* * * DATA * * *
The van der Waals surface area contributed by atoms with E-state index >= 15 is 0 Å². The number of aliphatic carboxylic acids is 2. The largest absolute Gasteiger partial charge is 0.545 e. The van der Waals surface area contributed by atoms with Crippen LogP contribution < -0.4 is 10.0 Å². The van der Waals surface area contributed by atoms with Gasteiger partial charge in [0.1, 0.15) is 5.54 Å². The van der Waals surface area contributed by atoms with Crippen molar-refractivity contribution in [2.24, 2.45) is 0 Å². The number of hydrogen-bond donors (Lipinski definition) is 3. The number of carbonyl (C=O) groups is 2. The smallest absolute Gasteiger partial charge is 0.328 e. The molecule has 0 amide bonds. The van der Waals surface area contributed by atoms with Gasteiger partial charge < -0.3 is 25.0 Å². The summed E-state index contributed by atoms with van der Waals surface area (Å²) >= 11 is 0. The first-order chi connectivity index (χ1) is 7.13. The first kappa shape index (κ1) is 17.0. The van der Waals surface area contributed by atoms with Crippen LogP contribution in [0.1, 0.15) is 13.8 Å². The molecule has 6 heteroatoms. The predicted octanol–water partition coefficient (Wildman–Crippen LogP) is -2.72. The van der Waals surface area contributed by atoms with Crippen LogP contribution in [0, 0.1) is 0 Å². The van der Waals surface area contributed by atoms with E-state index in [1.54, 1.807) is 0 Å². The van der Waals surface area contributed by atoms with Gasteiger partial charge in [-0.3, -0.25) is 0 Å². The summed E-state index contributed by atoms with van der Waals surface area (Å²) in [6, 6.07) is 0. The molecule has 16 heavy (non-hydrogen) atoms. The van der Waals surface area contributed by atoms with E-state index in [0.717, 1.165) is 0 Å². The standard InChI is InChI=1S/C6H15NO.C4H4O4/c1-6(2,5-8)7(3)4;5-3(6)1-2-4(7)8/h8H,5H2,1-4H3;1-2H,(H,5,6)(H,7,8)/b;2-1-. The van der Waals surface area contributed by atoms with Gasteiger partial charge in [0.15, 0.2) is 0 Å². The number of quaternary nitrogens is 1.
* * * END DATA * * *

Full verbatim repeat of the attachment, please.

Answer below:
The van der Waals surface area contributed by atoms with E-state index >= 15 is 0 Å². The number of aliphatic carboxylic acids is 2. The largest absolute Gasteiger partial charge is 0.545 e. The van der Waals surface area contributed by atoms with Crippen LogP contribution < -0.4 is 10.0 Å². The van der Waals surface area contributed by atoms with Gasteiger partial charge in [0.1, 0.15) is 5.54 Å². The van der Waals surface area contributed by atoms with Crippen molar-refractivity contribution in [2.24, 2.45) is 0 Å². The number of hydrogen-bond donors (Lipinski definition) is 3. The number of carbonyl (C=O) groups is 2. The smallest absolute Gasteiger partial charge is 0.328 e. The molecule has 0 amide bonds. The van der Waals surface area contributed by atoms with Gasteiger partial charge < -0.3 is 25.0 Å². The summed E-state index contributed by atoms with van der Waals surface area (Å²) >= 11 is 0. The first-order chi connectivity index (χ1) is 7.13. The first kappa shape index (κ1) is 17.0. The van der Waals surface area contributed by atoms with Crippen LogP contribution in [0.1, 0.15) is 13.8 Å². The molecule has 6 heteroatoms. The predicted octanol–water partition coefficient (Wildman–Crippen LogP) is -2.72. The van der Waals surface area contributed by atoms with Crippen LogP contribution in [0, 0.1) is 0 Å². The van der Waals surface area contributed by atoms with E-state index in [1.54, 1.807) is 0 Å². The van der Waals surface area contributed by atoms with Gasteiger partial charge in [-0.3, -0.25) is 0 Å². The summed E-state index contributed by atoms with van der Waals surface area (Å²) in [6, 6.07) is 0. The molecule has 16 heavy (non-hydrogen) atoms. The van der Waals surface area contributed by atoms with E-state index in [0.717, 1.165) is 0 Å². The standard InChI is InChI=1S/C6H15NO.C4H4O4/c1-6(2,5-8)7(3)4;5-3(6)1-2-4(7)8/h8H,5H2,1-4H3;1-2H,(H,5,6)(H,7,8)/b;2-1-. The van der Waals surface area contributed by atoms with Gasteiger partial charge in [0.15, 0.2) is 0 Å². The number of quaternary nitrogens is 1.